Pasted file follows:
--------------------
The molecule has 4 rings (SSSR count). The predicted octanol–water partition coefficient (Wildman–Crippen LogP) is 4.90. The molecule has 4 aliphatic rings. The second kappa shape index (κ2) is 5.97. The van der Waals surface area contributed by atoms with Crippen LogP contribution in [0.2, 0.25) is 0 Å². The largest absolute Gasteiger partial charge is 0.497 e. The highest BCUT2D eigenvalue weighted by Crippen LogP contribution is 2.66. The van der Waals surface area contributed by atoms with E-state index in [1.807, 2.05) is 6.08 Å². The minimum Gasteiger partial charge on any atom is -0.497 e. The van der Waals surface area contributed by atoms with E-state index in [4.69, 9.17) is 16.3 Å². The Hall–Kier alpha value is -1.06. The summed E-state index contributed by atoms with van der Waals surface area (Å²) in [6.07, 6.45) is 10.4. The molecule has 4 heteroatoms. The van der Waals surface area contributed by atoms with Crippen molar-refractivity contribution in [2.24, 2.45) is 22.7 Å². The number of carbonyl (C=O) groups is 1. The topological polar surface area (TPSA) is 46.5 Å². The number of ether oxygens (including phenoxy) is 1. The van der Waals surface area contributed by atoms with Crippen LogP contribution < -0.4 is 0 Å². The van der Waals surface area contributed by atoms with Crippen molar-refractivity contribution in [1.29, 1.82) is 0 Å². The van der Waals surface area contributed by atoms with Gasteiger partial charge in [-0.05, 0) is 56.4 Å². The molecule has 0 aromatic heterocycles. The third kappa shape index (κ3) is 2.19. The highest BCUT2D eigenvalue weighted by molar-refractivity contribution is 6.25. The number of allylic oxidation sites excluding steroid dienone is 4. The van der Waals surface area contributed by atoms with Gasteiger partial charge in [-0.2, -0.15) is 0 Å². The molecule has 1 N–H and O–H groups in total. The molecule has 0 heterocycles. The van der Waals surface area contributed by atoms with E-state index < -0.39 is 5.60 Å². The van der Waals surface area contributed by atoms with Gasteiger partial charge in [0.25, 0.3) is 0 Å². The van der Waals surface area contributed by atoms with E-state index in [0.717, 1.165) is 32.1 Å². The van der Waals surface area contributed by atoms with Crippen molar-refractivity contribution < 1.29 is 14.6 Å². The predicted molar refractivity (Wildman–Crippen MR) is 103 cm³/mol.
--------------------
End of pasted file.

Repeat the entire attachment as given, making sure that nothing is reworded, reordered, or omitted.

The molecule has 4 rings (SSSR count). The predicted octanol–water partition coefficient (Wildman–Crippen LogP) is 4.90. The molecule has 4 aliphatic rings. The second kappa shape index (κ2) is 5.97. The van der Waals surface area contributed by atoms with Crippen LogP contribution in [0.2, 0.25) is 0 Å². The largest absolute Gasteiger partial charge is 0.497 e. The highest BCUT2D eigenvalue weighted by Crippen LogP contribution is 2.66. The van der Waals surface area contributed by atoms with E-state index in [1.807, 2.05) is 6.08 Å². The minimum Gasteiger partial charge on any atom is -0.497 e. The van der Waals surface area contributed by atoms with E-state index in [4.69, 9.17) is 16.3 Å². The Hall–Kier alpha value is -1.06. The summed E-state index contributed by atoms with van der Waals surface area (Å²) in [6.07, 6.45) is 10.4. The molecule has 4 heteroatoms. The van der Waals surface area contributed by atoms with Crippen molar-refractivity contribution in [2.24, 2.45) is 22.7 Å². The number of carbonyl (C=O) groups is 1. The topological polar surface area (TPSA) is 46.5 Å². The number of ether oxygens (including phenoxy) is 1. The van der Waals surface area contributed by atoms with Crippen LogP contribution < -0.4 is 0 Å². The van der Waals surface area contributed by atoms with Crippen molar-refractivity contribution in [1.29, 1.82) is 0 Å². The van der Waals surface area contributed by atoms with Gasteiger partial charge in [-0.05, 0) is 56.4 Å². The molecule has 0 aromatic heterocycles. The third kappa shape index (κ3) is 2.19. The highest BCUT2D eigenvalue weighted by molar-refractivity contribution is 6.25. The number of allylic oxidation sites excluding steroid dienone is 4. The van der Waals surface area contributed by atoms with Gasteiger partial charge in [-0.2, -0.15) is 0 Å². The molecule has 1 N–H and O–H groups in total. The molecule has 0 heterocycles. The van der Waals surface area contributed by atoms with E-state index < -0.39 is 5.60 Å². The van der Waals surface area contributed by atoms with Gasteiger partial charge in [0.25, 0.3) is 0 Å². The van der Waals surface area contributed by atoms with E-state index in [0.717, 1.165) is 32.1 Å². The van der Waals surface area contributed by atoms with Crippen molar-refractivity contribution < 1.29 is 14.6 Å². The predicted molar refractivity (Wildman–Crippen MR) is 103 cm³/mol.